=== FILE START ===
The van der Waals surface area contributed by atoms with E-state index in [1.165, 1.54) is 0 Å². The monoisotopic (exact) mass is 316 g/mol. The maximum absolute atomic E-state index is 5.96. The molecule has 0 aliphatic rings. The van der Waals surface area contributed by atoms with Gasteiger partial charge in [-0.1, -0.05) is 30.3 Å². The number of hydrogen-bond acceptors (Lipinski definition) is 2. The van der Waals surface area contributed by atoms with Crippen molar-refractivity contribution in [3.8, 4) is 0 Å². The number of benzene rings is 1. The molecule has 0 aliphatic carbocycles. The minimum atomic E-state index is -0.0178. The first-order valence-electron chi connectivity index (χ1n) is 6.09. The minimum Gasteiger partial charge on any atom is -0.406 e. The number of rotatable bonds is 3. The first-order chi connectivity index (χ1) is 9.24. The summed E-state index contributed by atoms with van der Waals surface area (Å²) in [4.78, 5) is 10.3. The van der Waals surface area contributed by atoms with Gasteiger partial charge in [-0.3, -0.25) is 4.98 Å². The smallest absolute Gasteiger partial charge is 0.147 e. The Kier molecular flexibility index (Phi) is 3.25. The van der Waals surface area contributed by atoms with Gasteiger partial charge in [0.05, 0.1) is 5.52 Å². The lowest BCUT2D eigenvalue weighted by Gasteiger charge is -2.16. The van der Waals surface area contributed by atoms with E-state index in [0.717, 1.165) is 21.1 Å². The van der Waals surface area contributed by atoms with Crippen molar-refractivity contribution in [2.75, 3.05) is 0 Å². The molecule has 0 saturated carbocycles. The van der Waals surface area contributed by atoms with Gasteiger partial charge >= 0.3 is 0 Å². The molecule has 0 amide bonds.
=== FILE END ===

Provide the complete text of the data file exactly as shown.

The van der Waals surface area contributed by atoms with E-state index in [1.165, 1.54) is 0 Å². The monoisotopic (exact) mass is 316 g/mol. The maximum absolute atomic E-state index is 5.96. The molecule has 0 aliphatic rings. The van der Waals surface area contributed by atoms with Gasteiger partial charge in [-0.1, -0.05) is 30.3 Å². The number of hydrogen-bond acceptors (Lipinski definition) is 2. The van der Waals surface area contributed by atoms with Crippen molar-refractivity contribution in [3.8, 4) is 0 Å². The number of benzene rings is 1. The molecule has 0 aliphatic carbocycles. The minimum atomic E-state index is -0.0178. The first-order valence-electron chi connectivity index (χ1n) is 6.09. The minimum Gasteiger partial charge on any atom is -0.406 e. The number of rotatable bonds is 3. The first-order chi connectivity index (χ1) is 9.24. The summed E-state index contributed by atoms with van der Waals surface area (Å²) in [4.78, 5) is 10.3. The van der Waals surface area contributed by atoms with Gasteiger partial charge in [-0.3, -0.25) is 4.98 Å². The smallest absolute Gasteiger partial charge is 0.147 e. The Kier molecular flexibility index (Phi) is 3.25. The van der Waals surface area contributed by atoms with Gasteiger partial charge in [0.05, 0.1) is 5.52 Å². The lowest BCUT2D eigenvalue weighted by Gasteiger charge is -2.16. The van der Waals surface area contributed by atoms with E-state index in [0.717, 1.165) is 21.1 Å². The van der Waals surface area contributed by atoms with Crippen molar-refractivity contribution in [2.75, 3.05) is 0 Å². The molecule has 0 saturated carbocycles. The van der Waals surface area contributed by atoms with Gasteiger partial charge >= 0.3 is 0 Å². The molecule has 0 amide bonds.